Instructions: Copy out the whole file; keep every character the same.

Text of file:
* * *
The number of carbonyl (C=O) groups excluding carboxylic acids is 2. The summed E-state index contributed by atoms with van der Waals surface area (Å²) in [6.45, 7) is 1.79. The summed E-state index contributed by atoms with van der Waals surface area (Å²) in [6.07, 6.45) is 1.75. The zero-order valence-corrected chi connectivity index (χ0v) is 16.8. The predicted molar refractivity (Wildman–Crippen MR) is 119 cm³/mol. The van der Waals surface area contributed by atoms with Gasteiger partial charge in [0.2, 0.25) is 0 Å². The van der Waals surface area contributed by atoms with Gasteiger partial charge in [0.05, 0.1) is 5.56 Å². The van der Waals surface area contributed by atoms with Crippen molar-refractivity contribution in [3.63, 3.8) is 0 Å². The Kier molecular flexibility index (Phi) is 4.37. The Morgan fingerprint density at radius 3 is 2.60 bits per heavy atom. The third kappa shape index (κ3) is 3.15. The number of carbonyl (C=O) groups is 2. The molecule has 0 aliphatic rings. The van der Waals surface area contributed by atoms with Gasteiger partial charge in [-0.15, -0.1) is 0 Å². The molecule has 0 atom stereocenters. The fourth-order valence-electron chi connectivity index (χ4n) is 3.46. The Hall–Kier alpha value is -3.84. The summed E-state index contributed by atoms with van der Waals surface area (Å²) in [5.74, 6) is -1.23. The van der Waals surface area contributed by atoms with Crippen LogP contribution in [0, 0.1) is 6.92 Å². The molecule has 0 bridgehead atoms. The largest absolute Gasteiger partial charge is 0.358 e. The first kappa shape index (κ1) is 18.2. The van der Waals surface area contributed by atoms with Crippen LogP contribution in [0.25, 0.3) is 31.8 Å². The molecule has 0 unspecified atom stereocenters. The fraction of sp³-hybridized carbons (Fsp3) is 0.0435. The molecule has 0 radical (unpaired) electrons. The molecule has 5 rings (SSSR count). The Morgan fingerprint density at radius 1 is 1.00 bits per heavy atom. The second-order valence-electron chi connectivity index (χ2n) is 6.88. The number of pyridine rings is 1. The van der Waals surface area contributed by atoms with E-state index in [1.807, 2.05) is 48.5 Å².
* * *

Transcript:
The number of carbonyl (C=O) groups excluding carboxylic acids is 2. The summed E-state index contributed by atoms with van der Waals surface area (Å²) in [6.45, 7) is 1.79. The summed E-state index contributed by atoms with van der Waals surface area (Å²) in [6.07, 6.45) is 1.75. The zero-order valence-corrected chi connectivity index (χ0v) is 16.8. The predicted molar refractivity (Wildman–Crippen MR) is 119 cm³/mol. The van der Waals surface area contributed by atoms with Gasteiger partial charge in [0.2, 0.25) is 0 Å². The van der Waals surface area contributed by atoms with Gasteiger partial charge in [0.05, 0.1) is 5.56 Å². The van der Waals surface area contributed by atoms with Crippen molar-refractivity contribution in [3.63, 3.8) is 0 Å². The Kier molecular flexibility index (Phi) is 4.37. The Morgan fingerprint density at radius 3 is 2.60 bits per heavy atom. The third kappa shape index (κ3) is 3.15. The number of carbonyl (C=O) groups is 2. The molecule has 0 aliphatic rings. The van der Waals surface area contributed by atoms with Gasteiger partial charge in [-0.15, -0.1) is 0 Å². The molecule has 0 atom stereocenters. The fourth-order valence-electron chi connectivity index (χ4n) is 3.46. The Hall–Kier alpha value is -3.84. The summed E-state index contributed by atoms with van der Waals surface area (Å²) in [5.74, 6) is -1.23. The van der Waals surface area contributed by atoms with Crippen LogP contribution in [0, 0.1) is 6.92 Å². The molecule has 0 bridgehead atoms. The largest absolute Gasteiger partial charge is 0.358 e. The first kappa shape index (κ1) is 18.2. The van der Waals surface area contributed by atoms with Crippen LogP contribution in [0.25, 0.3) is 31.8 Å². The molecule has 0 unspecified atom stereocenters. The fraction of sp³-hybridized carbons (Fsp3) is 0.0435. The molecule has 0 radical (unpaired) electrons. The molecule has 5 rings (SSSR count). The Morgan fingerprint density at radius 1 is 1.00 bits per heavy atom. The second-order valence-electron chi connectivity index (χ2n) is 6.88. The number of pyridine rings is 1. The van der Waals surface area contributed by atoms with E-state index in [1.807, 2.05) is 48.5 Å².